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Question: 20130221 Status
Final

References
Source 1:   2007 MP/H Rules
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Notes:  
Source 2:  
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Notes:  


Question
MP/H Rules/Multiple primaries--Prostate: How many primaries are accessioned for a diagnosis of metastatic small cell neuroendocrine carcinoma of the prostate following a previous diagnosis of adenocarcinoma of the prostate? See Discussion.

Discussion
Would a second prostate primary with histology coded to 8041/3 [small cell carcinoma] be accessioned for the following examples? Or are these metastases despite the different histologies?

Example 1: Prostate adenocarcinoma diagnosed in 2001, no treatment given. Metastatic small cell neuroendocrine carcinoma diagnosed 03/2012 on liver biopsy with a physician’s statement in 4/2012 that the prostate is likely the cause of the metastasis to the liver.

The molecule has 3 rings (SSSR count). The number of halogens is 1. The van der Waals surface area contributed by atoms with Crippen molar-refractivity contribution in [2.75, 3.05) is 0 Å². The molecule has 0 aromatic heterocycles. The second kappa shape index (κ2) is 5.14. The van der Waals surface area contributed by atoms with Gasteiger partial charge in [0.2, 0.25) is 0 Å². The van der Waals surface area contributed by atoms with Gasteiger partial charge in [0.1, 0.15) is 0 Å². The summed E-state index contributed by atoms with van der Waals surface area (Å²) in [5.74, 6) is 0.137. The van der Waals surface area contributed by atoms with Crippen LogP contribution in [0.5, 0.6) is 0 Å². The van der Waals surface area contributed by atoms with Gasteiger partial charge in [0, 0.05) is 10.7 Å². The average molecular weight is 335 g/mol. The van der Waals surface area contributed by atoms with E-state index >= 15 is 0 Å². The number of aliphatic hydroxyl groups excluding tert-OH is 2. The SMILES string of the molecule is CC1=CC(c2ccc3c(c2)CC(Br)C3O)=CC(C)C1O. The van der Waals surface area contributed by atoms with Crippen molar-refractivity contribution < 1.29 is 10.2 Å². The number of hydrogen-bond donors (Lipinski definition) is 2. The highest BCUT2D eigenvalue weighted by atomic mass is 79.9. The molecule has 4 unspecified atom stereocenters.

Example 2: Prostate adenocarcinoma diagnosed in 2006, treated with TURP. Bone marrow biopsy in 5/2012 shows involvement by metastatic small cell carcinoma with morphologic and immunophenotypic features that argue against prostatic adenocarcinoma. The oncologist assessment states, “The patient has Stage 4 small cell carcinoma of the prostate and the bone marrow biopsy path shows metastatic small cell carcinoma (likely prostate in origin).”

Answer
Accession two primaries, adenocarcinoma [8140/3] of the prostate [C619], followed by small cell (neuroendocrine) carcinoma [8041/3] of the prostate [C619] for each of the examples given per Rule M10.

In each case, the second histology (because it is not adenocarcinoma) is a new prostate primary. Small cell carcinoma and small cell neuroendocrine carcinoma are not adenocarcinomas. As a result they are not covered by Rule M3.

History


Last Updated
06/25/2014

Date Finalized
02/05/2014